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Cybercrim claims fresh 23andMe batch takes leaked records to 5 million

A cybercriminal claims they’ve uploaded a second batch of stolen profile data from biotech company 23andMe, posting it to the same cybercrime forum that hosted the first batch two weeks ago.

The individual who uses the alias “Golem” has uploaded an additional 4.1 million records of mainly UK users in what appears to be another religiously motivated endeavor.

The first leak at the start of October contained 1 million records of people whose DNA included Ashkenazi Jewish markers – an apparent targeting of the ethnic group, whose genetic data is incidentally very close to those of Palestinians. In the BreachForums post, Golem posted an antisemitic statement saying the new data included more Ashkenazi DNA samples, something they characterized as belonging to people who were somehow all wealthy and Zionists because of their genetics.

German users are also thought to be impacted by the latest leak, but the cybercriminal claimed only one-third of German-origin users are included in this batch. 

Golem went on to accuse German chancellor Olof Scholz of “serving Zionism,” adding to the suggestion that the attack was religiously motivated.

They also made the unconfirmed claim that included “are samples from hundreds of families, including the royal family, Rothschilds, Rockefellers, and more.”

23andMe told The Reg: “We are aware that the threat actor involved in this investigation posted what they claim to be additional customer DNA Relative profile information. We are currently reviewing the data to determine if it is legitimate. Our investigation is ongoing and if we learn that a customer’s data has been accessed without their authorization, we will notify them directly with more information.”

BreachForums post advertising latest stolen 23andMe data for sale

Initial breach

Golem posted a link to what was advertised as a trove of 1 million records of 23andMe profiles including Ashkenazi Jewish markers to BreachForums on October 2. 

They priced downloads depending on the number of records a user wanted, advertising the data as including raw profile information, photographs, ethnic groupings, and other data points. The pricing scale was:

  • 100 profiles for $1,000
  • 1,000 profiles for $5,000
  • 10,000 profiles for $20,000
  • 100,000 profiles for $100,000

23andMe first confirmed it was aware of a security incident on October 6, at the time saying it was continuing to investigate the event.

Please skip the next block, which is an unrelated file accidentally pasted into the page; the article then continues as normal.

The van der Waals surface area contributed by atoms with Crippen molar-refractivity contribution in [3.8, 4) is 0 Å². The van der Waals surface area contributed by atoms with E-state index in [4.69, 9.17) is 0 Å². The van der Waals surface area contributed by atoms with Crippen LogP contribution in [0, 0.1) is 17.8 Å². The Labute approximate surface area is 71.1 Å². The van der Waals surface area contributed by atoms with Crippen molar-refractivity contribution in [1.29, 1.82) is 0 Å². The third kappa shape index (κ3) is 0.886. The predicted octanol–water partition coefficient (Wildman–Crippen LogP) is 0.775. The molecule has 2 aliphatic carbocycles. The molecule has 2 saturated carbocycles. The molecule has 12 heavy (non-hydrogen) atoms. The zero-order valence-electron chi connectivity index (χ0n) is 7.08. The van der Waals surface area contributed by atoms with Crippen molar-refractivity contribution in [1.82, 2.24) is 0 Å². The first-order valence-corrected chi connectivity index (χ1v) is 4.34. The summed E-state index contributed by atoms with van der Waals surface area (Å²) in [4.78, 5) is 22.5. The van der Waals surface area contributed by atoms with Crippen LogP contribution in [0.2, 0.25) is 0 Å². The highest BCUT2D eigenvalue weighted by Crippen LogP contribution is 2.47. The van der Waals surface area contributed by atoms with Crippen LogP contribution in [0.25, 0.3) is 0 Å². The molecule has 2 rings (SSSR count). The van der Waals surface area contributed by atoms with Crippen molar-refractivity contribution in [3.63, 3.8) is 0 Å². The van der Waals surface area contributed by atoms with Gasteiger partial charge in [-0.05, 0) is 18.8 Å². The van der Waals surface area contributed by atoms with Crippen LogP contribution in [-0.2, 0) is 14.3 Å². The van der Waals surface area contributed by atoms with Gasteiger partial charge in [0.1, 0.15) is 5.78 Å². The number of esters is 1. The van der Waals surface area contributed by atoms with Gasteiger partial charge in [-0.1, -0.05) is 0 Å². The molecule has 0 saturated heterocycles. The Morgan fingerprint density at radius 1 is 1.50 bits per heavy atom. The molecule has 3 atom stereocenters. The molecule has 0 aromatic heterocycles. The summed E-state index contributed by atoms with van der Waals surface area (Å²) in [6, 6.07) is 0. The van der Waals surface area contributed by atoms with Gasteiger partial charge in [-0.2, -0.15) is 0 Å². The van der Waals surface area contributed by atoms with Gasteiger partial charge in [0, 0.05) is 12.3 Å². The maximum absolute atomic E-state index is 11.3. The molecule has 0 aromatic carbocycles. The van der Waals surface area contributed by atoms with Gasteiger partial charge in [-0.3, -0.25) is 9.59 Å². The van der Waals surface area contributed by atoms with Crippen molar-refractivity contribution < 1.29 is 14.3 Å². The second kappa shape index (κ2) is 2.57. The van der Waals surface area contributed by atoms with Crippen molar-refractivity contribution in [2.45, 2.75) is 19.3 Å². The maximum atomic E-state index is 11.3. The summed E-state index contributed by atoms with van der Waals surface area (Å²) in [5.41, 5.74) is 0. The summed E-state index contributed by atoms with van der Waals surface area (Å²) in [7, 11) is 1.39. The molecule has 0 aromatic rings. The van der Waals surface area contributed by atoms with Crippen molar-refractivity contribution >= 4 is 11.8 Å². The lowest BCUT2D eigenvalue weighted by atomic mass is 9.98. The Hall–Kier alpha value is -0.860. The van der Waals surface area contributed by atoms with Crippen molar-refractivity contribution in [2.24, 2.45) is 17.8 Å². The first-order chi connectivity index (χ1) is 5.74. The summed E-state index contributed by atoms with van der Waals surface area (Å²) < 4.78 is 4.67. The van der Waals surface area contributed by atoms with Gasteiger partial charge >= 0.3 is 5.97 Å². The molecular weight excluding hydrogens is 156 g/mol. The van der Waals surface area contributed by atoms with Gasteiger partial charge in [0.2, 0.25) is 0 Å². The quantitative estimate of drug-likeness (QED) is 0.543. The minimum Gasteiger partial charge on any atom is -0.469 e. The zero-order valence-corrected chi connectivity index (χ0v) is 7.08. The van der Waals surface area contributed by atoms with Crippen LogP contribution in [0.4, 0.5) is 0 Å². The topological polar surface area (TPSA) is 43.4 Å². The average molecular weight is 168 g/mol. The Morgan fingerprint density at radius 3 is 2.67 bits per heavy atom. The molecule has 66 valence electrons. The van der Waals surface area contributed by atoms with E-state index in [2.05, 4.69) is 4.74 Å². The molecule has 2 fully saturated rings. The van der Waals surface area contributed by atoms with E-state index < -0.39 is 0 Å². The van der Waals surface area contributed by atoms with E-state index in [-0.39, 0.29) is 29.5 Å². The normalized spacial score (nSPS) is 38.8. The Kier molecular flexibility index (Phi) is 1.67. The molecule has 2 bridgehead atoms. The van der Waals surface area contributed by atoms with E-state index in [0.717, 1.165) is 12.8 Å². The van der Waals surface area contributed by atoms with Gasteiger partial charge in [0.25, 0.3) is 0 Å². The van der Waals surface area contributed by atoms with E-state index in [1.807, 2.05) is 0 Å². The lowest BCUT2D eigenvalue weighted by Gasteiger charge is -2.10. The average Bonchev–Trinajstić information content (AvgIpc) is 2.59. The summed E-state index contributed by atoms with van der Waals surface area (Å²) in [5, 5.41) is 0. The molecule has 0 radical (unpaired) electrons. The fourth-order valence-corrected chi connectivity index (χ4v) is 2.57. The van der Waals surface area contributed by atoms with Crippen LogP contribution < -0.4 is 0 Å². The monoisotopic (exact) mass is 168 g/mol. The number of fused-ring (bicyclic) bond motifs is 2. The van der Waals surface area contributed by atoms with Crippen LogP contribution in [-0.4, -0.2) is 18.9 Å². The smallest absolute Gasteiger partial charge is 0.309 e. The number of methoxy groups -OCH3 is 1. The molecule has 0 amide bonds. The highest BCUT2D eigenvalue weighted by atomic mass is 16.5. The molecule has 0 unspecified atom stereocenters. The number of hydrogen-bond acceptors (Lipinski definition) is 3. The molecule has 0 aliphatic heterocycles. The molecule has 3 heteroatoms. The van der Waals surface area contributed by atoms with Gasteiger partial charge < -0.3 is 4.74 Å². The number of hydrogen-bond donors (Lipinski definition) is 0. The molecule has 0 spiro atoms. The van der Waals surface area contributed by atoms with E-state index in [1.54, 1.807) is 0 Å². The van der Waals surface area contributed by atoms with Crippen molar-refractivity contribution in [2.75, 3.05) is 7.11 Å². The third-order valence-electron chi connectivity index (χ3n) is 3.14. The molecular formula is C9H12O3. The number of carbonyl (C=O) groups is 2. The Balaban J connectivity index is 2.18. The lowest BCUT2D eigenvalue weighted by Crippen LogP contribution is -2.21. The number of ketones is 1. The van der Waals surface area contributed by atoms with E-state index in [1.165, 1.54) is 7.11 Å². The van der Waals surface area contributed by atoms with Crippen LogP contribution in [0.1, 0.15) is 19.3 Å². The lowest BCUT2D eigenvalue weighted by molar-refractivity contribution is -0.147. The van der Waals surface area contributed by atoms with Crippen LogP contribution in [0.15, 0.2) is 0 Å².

It was quick to confirm its belief that the data leak wasn’t the result of a security vulnerability being exploited by the cybercriminal. Evidence instead pointed to a credential stuffing attack that capitalized on users’ recycled credentials that had been leaked in other breaches before 23andMe’s incident took place.

The company’s initial investigations concluded that the accounts impacted in the leak all opted into the DNA Relatives feature. 

DNA Relatives is a major selling point for the company’s service that allows users to be paired up with other users if they share a portion of their DNA, and 23andMe offers a prediction of the most likely relation you are to a paired user.

An update was posted by the company on 9 October saying customers thought to be affected were being contacted directly with further information.

As a victim of the breach, this reporter didn’t receive an email to confirm their data was impacted until October 14, nearly two weeks after the initial leak.

According to the email, some users only had the information in their DNA Relatives profile leaked. Some had their account accessed directly and some had their information stolen only because it was shared with a DNA relative who had their account compromised. 

This may go some way to explaining the scale of the breach, also taking into account that according to 23andMe, Ashkenazi Jews and those with other European backgrounds typically have many matches on the platform. 

Even if an account wasn’t itself compromised through the credential stuffing attacks, because it opted into DNA Relatives and had its DNA Relatives profile attributes shared with accounts that were accessed, it means a wide range of individuals’ data could be accessed through one compromised 23andMe account.

Data included in DNA Relative profiles includes: last login date; relationship labels (masculine, feminine, neutral); predicted relationship (eg, second cousin) and percentage of DNA shared to a matched user; and the DNA Relative display name.

Display names are configurable from the most transparent, which displays the full first and last name, to the least transparent which only shows the first initial of the first and last name.

For example, Golem posted a link to what they alleged was 23andMe CEO Anne Wojcicki’s DNA Relative profile, though the account’s display name is only “A W.”

Users can optionally share additional pieces of data, such as location, ancestor birth locations and family names, profile picture, birth year, and others.

Class-action central

Perhaps unsurprisingly, the incident has spurred a flurry of class action lawsuits against 23andMe, including five in California where the company is headquartered.

In the case of Santana vs 23andMe, plaintiffs allege that the company failed to implement “adequate and reasonable cybersecurity procedures and protocols necessary to protect victim’s PII”.

They also alleged, among many other matters, that 23andMe disregarded the rights of its users by failing to adequately secure its data systems against unauthorized intrusions and monitor its network to discover the intrusion sooner.

The claims made in Andrizzi vs 23andMe, Lamons vs 23andMe, and J.S. vs 23andMe were also very similar in nature.

Eden vs 23andMe brought claims for negligence, invasion of privacy, breach of contract, and breach of implied contract, among others. ®